This is a basic piece of advice that applies to any new scheme set up in a company. To avoid any deviation and to implement a rigorous co-optation program, you need to define a clear framework. Who can and cannot be recommended by your employees? Which positions are open for co-optation? Set rules, which reflect your company’s values.

Define a clear and structured process

Also try to set up a clear and structured co-optation process. Your employees need to know who to talk to when they want to recommend someone, what tool to use to register the recommendation and to monitor the process.

Motivate and reward employees who coopt

Motivate your staff with incentives. Of course, the commitment of your employees and their goodwill might be enough to get them to adopt this scheme in the first place… But for co-optation to become a reflex for your employees, it is essential to motivate them – and thank them for their efforts, with a co-optation bonus for example, or even bonuses.

At Capgemini, for example, the co-optation bonus varies between 1,200 euros (for the co-optation of a junior profile) and 2,000 euros (for the co-option of a more experienced candidate).

Do not hesitate to be inventive, by proposing competitions or challenges, which would reward the employees who have made the most co-optations over a given period of time…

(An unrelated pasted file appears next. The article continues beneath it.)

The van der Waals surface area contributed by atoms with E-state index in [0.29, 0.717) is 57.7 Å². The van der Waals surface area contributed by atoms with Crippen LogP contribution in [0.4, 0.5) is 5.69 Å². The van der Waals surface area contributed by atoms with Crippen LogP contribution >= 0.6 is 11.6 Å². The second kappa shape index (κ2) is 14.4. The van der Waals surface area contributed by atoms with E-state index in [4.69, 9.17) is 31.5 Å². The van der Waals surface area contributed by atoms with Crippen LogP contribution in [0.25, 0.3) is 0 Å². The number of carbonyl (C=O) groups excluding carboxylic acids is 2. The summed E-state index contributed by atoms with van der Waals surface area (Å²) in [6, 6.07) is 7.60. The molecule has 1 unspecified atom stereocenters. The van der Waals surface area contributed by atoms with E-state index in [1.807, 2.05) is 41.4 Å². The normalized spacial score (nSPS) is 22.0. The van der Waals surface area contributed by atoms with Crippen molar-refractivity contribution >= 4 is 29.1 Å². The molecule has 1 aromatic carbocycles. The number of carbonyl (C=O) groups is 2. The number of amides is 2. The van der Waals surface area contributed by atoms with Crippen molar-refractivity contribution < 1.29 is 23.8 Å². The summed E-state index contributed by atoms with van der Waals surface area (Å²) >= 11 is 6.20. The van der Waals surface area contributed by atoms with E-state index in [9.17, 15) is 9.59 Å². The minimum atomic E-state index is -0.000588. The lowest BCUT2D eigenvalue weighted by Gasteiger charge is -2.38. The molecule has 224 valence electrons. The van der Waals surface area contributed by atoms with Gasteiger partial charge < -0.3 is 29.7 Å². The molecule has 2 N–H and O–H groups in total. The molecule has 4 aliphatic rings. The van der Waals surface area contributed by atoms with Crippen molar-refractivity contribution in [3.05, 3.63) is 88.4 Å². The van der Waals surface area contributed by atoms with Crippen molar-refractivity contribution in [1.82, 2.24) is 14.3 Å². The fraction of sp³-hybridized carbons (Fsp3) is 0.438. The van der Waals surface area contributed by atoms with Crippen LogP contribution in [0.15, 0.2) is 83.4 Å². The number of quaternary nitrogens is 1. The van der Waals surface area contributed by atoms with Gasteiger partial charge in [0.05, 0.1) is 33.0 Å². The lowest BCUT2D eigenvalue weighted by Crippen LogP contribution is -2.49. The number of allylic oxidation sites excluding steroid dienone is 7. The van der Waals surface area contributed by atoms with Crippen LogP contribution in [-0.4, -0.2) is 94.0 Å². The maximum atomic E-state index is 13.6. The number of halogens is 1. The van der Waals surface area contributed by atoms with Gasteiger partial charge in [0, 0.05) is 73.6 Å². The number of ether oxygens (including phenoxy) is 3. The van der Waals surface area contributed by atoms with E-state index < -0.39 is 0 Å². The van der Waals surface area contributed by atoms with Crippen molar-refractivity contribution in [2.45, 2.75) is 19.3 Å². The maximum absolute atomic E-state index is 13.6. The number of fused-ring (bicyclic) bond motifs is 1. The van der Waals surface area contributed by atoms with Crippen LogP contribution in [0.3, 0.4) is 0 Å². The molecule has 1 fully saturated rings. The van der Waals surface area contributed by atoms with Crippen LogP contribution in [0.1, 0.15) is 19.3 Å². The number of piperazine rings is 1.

Valuing co-optation within the company

It is also important to make the most of the co-optation system within your organisation. Your teams must understand all the issues and benefits of this recruitment method. Because they are part of the company, employees are in the best position to recommend profiles. They know the company’s commitment, mission and culture, and are therefore perfectly capable of assessing the relevance of a candidate for a given position.

Also remember to alert your troops when a strategic position opens up. Communicate transparently about the talent shortages you are experiencing. In short: rally your employees around your recruitment challenges. If your employees are engaged, they should care!

Equip yourself with software

Think about getting dedicated co-optation software. Today, many solutions such as Social Referral allow you to automate your cooptation process by integrating seamlessly with your ATS.

Co-optation program, points to watch out for

Co-optation can be beneficial in many ways, but it should not be used as a systematic means of recruitment. The reason is simple: diversity and co-optation are not very compatible. Indeed, how can you ensure an inclusive and equal opportunity recruitment system if you only use your employees’ network to recruit?

The main limitation of co-optation is obvious. It is a system that gives primacy to the network of its employees. In other words, their former colleagues, classmates, relatives and acquaintances… Identical circles, in short, who share the same training, the same experiences… Beware, therefore, of the culture of the “entre-soi”, which is radically opposed to the principle of diversity.

Finally, you must make it clear to your teams that there is a substantial difference between cooptation and referral. Also, make sure that you integrate the recommended candidate into the normal recruitment process. All applicants must be examined in the same way (otherwise, it is no longer a recommendation, but referral!)

Partager l'article :